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      This is so funny. That’s great. Shame it was reported (fuck WOTC!) but what a fun, silly little potentially-catastrophic bug.

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      I once reported a bug in MTGO where under certain circumstances it wrote the user’s password in plain text in the name of a file in their install folder. It went unfixed for four months until reached out again to ask wtf?

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      Also recently, a YouTuber was accidentally sent packs of an upcoming set rather than the correct, already-released one, and then WotC sent the literal Pinkertons after him.

      (for those unfamiliar, the Pinkerton Agency have… let’s call it a reputation)

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      I’m wondering, how legal is that? Isn’t there a clause against reverse-engineering in the license, or something like that? Could WotC have taken legal action against the author? These kind of exploits are really cool, but I’m always wondering that.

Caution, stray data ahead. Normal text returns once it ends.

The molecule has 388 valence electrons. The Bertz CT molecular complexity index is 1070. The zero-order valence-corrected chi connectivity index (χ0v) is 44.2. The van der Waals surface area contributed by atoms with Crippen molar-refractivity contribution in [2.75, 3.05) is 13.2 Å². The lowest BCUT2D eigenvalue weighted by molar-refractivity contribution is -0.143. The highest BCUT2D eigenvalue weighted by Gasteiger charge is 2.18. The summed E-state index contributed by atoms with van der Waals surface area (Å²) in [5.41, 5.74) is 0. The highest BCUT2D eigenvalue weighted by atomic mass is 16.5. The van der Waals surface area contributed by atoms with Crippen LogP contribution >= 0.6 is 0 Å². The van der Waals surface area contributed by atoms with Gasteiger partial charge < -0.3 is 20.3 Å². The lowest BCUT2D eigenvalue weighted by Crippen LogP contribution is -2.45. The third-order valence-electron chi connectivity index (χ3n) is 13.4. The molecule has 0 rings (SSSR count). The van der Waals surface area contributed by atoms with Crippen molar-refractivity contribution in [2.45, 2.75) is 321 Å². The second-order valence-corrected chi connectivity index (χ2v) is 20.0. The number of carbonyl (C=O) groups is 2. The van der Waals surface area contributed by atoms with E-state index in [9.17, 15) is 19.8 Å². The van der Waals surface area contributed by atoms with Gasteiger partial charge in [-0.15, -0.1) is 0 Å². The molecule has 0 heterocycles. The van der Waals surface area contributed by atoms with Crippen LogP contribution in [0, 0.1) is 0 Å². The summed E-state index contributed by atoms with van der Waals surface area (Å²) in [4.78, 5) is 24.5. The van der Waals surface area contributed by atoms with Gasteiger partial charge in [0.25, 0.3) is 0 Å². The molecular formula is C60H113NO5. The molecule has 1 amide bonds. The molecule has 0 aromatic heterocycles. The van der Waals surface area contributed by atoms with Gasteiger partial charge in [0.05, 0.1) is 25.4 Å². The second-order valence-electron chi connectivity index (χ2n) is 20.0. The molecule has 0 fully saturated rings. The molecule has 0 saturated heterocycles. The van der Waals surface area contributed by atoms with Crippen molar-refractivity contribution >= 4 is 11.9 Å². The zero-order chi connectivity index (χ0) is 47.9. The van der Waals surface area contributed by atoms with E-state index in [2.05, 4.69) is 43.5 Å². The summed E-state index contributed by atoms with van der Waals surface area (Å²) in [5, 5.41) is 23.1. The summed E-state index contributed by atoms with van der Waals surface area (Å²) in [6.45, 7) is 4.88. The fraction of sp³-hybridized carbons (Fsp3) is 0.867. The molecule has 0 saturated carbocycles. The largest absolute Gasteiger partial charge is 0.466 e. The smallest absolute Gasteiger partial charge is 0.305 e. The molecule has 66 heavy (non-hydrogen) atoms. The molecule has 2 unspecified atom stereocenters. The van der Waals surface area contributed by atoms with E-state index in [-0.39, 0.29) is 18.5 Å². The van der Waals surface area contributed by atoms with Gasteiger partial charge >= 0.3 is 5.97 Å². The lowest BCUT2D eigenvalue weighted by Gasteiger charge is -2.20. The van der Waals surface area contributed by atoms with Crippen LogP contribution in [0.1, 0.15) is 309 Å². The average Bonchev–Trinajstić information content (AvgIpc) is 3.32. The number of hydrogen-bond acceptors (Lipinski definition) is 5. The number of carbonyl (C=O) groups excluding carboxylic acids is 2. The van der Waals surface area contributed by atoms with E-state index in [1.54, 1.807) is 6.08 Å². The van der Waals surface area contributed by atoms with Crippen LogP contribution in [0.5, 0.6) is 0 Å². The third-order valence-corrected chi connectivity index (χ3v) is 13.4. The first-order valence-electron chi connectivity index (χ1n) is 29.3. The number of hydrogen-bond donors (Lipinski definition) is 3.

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        The author reached out to WotC as part of responsible disclosure.

        MTGA just became truly free-to-play!

        (Except not, because I reported this vulnerability to them and it has been patched. Shoutout to the WotC security and engineering teams for being lovely to work with and patching this bug in a timely manner!)

        They could have been dicks and reported the author but it would lead to other people not doing their security work for them for free recognition.

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          But in theory, couldn’t have WotC caught the author in the middle of this (maybe noticing somehow that someone just got infinity credits) and gone ballistic directly?

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            Yes, that is a risk.

            I guess they have internal audits where the incoming gems are matched against outgoing cards, and they’d have figured it out then.

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      So, like one card these days?